Will to Win – Courtney is a self starter, never having to be told what to do or what task to tackle next. Over her 5 years at our company, she has shown unwavering drive in how she does her job, day in and day out. In a year of quarantine, Courtney had to figure out how to be a controller, mom, wife, and school teacher, and rose to the occasion. With all the curve ball thrown at us, Courtney continued achieving success, making sure we never skipped a beat.
Intentional Adaptability – She remained intentionally adaptable, working until the job was done, even when that meant working late nights and weekends. But she didn’t lose focus on her family amidst all of that; she continued taking her girls to ice skating in the mornings, church on Wednesday nights, and set them up to succeed in learning online. Courtney has shown strategic innovation through developing Global Financial Systems for our companies and continuing to make our reporting better.
Living Compassionately – This core value is probably one of the things Courtney is best known for around here. When something is asked of her, she humbly responds with a stance of availability and a smile on her face. She is responsible in helping us be good financial stewards, and serves her teammates by being reliable and dependable. We even had to make a policy to keep people out of her office because she so wanted to help everyone all of the time! Born and raised Clayton, she is constantly trying to connect dots with resources and people in our local community.
Disciplined Execution – Courtney excels operationally in every area, handling big tasks in the treasury function of this company. She has also excelled in making her personal health and wellness a priority in 2020 with discipline and consistency. When it comes to accountability, Courtney is not only great at what she does she is alway striving to do better. She is efficient and able to be fast paced because of process and drive.
She is the true definition of a teammate. She is the kind of person you want on your team that you can trust and know that when you ask for something it’s going to get taken care of. When you are in the fight or battle – she is the one right beside you. She is also a great friend to a lot of people in our company, and would do anything for any one of us. She is very deserving to be the Wildest of us all for 2020!!
Live Compassionately: a humble and responsible approach to how we serve each other and our community. It is both internal and external. It’s how we treat each other, being fair and humble.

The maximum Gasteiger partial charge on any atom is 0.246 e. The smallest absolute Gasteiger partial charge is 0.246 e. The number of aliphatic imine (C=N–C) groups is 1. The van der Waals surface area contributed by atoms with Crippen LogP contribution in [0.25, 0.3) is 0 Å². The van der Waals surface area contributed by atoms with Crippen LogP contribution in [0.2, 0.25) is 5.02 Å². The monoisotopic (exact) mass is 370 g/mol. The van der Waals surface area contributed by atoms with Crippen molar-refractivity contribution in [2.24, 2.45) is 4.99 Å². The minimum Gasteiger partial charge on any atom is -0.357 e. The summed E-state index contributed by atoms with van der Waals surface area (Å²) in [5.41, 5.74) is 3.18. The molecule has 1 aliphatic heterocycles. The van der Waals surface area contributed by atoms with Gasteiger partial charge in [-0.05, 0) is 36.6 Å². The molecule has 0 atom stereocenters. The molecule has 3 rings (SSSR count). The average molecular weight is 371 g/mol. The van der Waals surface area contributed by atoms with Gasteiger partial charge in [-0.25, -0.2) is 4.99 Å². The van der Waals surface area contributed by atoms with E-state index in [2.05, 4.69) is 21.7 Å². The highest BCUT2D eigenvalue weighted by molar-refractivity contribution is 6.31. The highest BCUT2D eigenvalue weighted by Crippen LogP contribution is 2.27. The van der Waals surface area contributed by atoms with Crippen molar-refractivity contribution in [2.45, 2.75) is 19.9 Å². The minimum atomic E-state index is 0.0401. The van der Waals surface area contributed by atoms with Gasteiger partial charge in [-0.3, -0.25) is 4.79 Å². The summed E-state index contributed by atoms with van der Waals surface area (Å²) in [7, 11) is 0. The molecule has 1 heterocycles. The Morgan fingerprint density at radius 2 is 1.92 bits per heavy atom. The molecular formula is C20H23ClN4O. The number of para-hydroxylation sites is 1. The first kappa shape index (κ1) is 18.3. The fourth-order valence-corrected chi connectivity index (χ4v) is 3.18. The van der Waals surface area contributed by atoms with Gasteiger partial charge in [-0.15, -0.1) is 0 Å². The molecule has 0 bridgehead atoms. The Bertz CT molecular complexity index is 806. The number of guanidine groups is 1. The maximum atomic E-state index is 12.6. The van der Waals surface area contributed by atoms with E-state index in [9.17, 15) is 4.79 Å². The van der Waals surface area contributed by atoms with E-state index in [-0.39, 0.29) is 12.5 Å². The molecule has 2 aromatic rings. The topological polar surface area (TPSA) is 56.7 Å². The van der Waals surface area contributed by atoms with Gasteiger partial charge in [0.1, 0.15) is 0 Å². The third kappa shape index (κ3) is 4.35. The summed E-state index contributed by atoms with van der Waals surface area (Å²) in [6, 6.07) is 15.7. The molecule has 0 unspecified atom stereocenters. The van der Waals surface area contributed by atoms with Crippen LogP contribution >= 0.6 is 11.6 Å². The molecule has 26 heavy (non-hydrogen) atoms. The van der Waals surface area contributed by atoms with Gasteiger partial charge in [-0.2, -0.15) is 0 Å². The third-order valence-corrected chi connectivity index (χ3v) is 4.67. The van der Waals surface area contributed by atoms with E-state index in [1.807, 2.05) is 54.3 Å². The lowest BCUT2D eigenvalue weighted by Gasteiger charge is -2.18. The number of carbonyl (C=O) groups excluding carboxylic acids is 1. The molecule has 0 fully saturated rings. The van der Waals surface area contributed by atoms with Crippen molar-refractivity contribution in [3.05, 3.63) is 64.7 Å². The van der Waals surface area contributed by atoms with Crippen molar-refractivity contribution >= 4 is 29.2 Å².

Tony Maxwell won our December 2020 Wild Factor Award for Living Compassionately.
He has excelled at serving his teammates with a heart of compassion. How we do what we do – how we treat people while we’re going about our work – is at the core of what makes this company different.
In construction sometimes the experienced operator or pipe layer can get overlooked. At PC we embrace this veteran and really rely on their knowledge and experience to help train our other teammates. Tony has trained countless other pipe layers and helped tackle one of the toughest water tie’s on our Tractor Supply Site. Working alongside hwy 42, a busy highway, and against a tough terrain.
Tony has always stepped up to the challenge of mentoring and training new teammates and has helped many of our coordinators get to where they are today. He lives compassionately for his teammates.
We are so grateful to have you on the team, Tony! Congratulations.
To have Disciplined Execution means achieving operational excellence through safety, accountability, and an efficient, fast-paced environment.
Matt Bunn won our October 2020 Wild Thing nomination for having Disciplined Execution. He has set the bar in many ways for getting the job done well, consistently, and fast-paced.
Matt helped pave out three times the number of projects we have ever done as a company this year. Most of which happened in the last quarter of the year. He and his team stepped up in a big way, helping us achieve success in unprecedented ways. He also helped navigate tough schedules and the end of year push between third party clients and internal projects. He overcame those challenges with a can do attitude and smile on his face.
One of Matt’s greatest accomplishments was leading the Safest Crew of the year, with zero incidents! #SafelyCompete He has come a long way in his new profession, with very few failed proof rolls in the month of November.
He truly cares for his crew and the PC family. Congratulations to Matt Bunn, our November WildThing award winner!